English Court of Appeal finds non-EU airlines liable for missed connections

18th December 2017 by Sue Barham

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The issue has been a thorny one for airlines since the CJEU judgment in Air France SA v Folkerts (Case C-11/11, 2013) first extended the principle of EU 261 compensation being payable for flight delays resulting from missed connections.

Whilst there has been a degree of consensus in the courts of many EU Member States in favour of claimants, the English county courts (the usual forum for EU 261 claims) have been split on the question. Some have decided for the passengers, but others have rejected claims and held that liability does not attach where the missed connection concerns a flight of a non-EU carrier departing from an airport outside the EU. Those judgments have been based upon analysis as to the correct scope of EU 261, previous English High Court case law, and principles of extra-territoriality. The Gahan and Buckley appeals, each of which concerned flights by Emirates and missed connections in Dubai, were pursued largely with the aim of obtaining some certainty for airlines and passengers alike as to how claims of this type should be dealt with.

The Court of Appeal has come down firmly on the side of the passengers in this legal debate – perhaps not a great surprise given the broad consensus which already exists in courts in other EU Member States on this issue, and bearing in mind the raison d’etre of EU 261 as consumer protection legislation which is, as the Court of Appeal referred to up front in its analysis of the law “to afford a high level of protection for passengers, including against the inconvenience caused by delay to flights”. However, although the actual result is not particularly startling, there is an unease about the consequences of some of the Court’s analysis.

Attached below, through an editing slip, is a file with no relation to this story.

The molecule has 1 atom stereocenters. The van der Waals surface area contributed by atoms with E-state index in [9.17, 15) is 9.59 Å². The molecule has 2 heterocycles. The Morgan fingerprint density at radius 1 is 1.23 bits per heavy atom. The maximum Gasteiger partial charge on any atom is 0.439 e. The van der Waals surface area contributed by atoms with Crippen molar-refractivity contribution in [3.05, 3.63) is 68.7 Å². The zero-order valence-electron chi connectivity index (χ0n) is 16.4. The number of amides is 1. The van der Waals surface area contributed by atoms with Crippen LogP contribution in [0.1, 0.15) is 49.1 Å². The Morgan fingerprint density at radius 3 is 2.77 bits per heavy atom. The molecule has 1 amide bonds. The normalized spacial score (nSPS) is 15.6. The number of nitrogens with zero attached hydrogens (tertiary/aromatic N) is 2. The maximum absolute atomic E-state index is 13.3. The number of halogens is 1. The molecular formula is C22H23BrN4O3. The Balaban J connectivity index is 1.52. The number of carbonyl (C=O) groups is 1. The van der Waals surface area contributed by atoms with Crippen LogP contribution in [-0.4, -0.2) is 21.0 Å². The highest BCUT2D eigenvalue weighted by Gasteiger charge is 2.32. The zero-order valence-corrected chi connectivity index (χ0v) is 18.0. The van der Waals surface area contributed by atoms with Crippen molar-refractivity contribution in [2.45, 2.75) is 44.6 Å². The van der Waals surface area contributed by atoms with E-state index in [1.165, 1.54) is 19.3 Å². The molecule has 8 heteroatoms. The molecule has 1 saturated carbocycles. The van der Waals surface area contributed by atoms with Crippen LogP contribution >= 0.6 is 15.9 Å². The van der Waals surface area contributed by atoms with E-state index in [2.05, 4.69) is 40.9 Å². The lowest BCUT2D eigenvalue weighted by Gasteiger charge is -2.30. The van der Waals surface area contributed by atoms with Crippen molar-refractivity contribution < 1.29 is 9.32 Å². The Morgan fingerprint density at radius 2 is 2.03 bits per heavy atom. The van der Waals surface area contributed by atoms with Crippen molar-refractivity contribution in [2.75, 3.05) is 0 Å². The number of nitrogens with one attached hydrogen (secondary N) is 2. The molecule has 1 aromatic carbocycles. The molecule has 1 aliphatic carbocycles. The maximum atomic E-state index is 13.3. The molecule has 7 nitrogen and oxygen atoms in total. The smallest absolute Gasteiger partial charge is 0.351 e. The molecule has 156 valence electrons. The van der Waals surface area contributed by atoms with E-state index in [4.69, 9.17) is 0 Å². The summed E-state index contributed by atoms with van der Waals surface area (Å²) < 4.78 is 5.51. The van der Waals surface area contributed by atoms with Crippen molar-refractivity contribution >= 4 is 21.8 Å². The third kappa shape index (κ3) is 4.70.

In brief, the Court of Appeal dismissed arguments as to scope of EU 261 and extra-territoriality and confirmed liability for airlines. The following are the key points from the judgment:

The Court of Appeal judgment will require careful review in light of the many missed connections claims currently stayed by the courts in England. At the time of writing this article it is not known whether the Gahan v Emirates and Buckley v Emirates cases will be appealed further to the Supreme Court.

Sue Barham is a Consultant in Holman Fenwick Willan’s aerospace team. She can be contacted at sue.barham@hfw.com

About the Author

Sue Barham is a partner in the aerospace team at Barlow Lyde and Gilbert and handles a wide range of regulatory and dispute resolution work for the aerospace sector.

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